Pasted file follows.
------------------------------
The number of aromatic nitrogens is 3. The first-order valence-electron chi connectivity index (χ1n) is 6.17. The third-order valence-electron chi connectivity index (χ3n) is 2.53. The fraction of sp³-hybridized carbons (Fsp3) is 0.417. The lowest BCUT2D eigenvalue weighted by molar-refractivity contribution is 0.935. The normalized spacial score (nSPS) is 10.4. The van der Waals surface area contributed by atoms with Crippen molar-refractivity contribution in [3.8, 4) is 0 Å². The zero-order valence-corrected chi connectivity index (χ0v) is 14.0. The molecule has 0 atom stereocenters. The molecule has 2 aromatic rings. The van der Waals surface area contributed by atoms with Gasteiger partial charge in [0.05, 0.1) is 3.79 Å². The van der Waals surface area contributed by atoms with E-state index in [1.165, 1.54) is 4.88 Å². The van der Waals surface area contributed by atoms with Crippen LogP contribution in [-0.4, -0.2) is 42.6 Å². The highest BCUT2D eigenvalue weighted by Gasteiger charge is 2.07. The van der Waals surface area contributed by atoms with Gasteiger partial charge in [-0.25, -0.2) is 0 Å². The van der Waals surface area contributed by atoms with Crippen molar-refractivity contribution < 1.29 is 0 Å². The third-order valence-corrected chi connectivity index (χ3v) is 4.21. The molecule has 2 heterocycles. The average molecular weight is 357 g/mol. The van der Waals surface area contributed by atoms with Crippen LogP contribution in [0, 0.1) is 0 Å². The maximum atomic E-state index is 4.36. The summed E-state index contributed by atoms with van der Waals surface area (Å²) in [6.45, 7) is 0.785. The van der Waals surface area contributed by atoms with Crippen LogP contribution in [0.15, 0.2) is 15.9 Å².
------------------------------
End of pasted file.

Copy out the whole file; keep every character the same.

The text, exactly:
The number of aromatic nitrogens is 3. The first-order valence-electron chi connectivity index (χ1n) is 6.17. The third-order valence-electron chi connectivity index (χ3n) is 2.53. The fraction of sp³-hybridized carbons (Fsp3) is 0.417. The lowest BCUT2D eigenvalue weighted by molar-refractivity contribution is 0.935. The normalized spacial score (nSPS) is 10.4. The van der Waals surface area contributed by atoms with Crippen molar-refractivity contribution in [3.8, 4) is 0 Å². The zero-order valence-corrected chi connectivity index (χ0v) is 14.0. The molecule has 0 atom stereocenters. The molecule has 2 aromatic rings. The van der Waals surface area contributed by atoms with Gasteiger partial charge in [0.05, 0.1) is 3.79 Å². The van der Waals surface area contributed by atoms with E-state index in [1.165, 1.54) is 4.88 Å². The van der Waals surface area contributed by atoms with Crippen LogP contribution in [-0.4, -0.2) is 42.6 Å². The highest BCUT2D eigenvalue weighted by Gasteiger charge is 2.07. The van der Waals surface area contributed by atoms with Gasteiger partial charge in [-0.25, -0.2) is 0 Å². The van der Waals surface area contributed by atoms with Crippen molar-refractivity contribution < 1.29 is 0 Å². The third-order valence-corrected chi connectivity index (χ3v) is 4.21. The molecule has 2 heterocycles. The average molecular weight is 357 g/mol. The van der Waals surface area contributed by atoms with Crippen LogP contribution in [0, 0.1) is 0 Å². The maximum atomic E-state index is 4.36. The summed E-state index contributed by atoms with van der Waals surface area (Å²) in [6.45, 7) is 0.785. The van der Waals surface area contributed by atoms with Crippen LogP contribution in [0.15, 0.2) is 15.9 Å².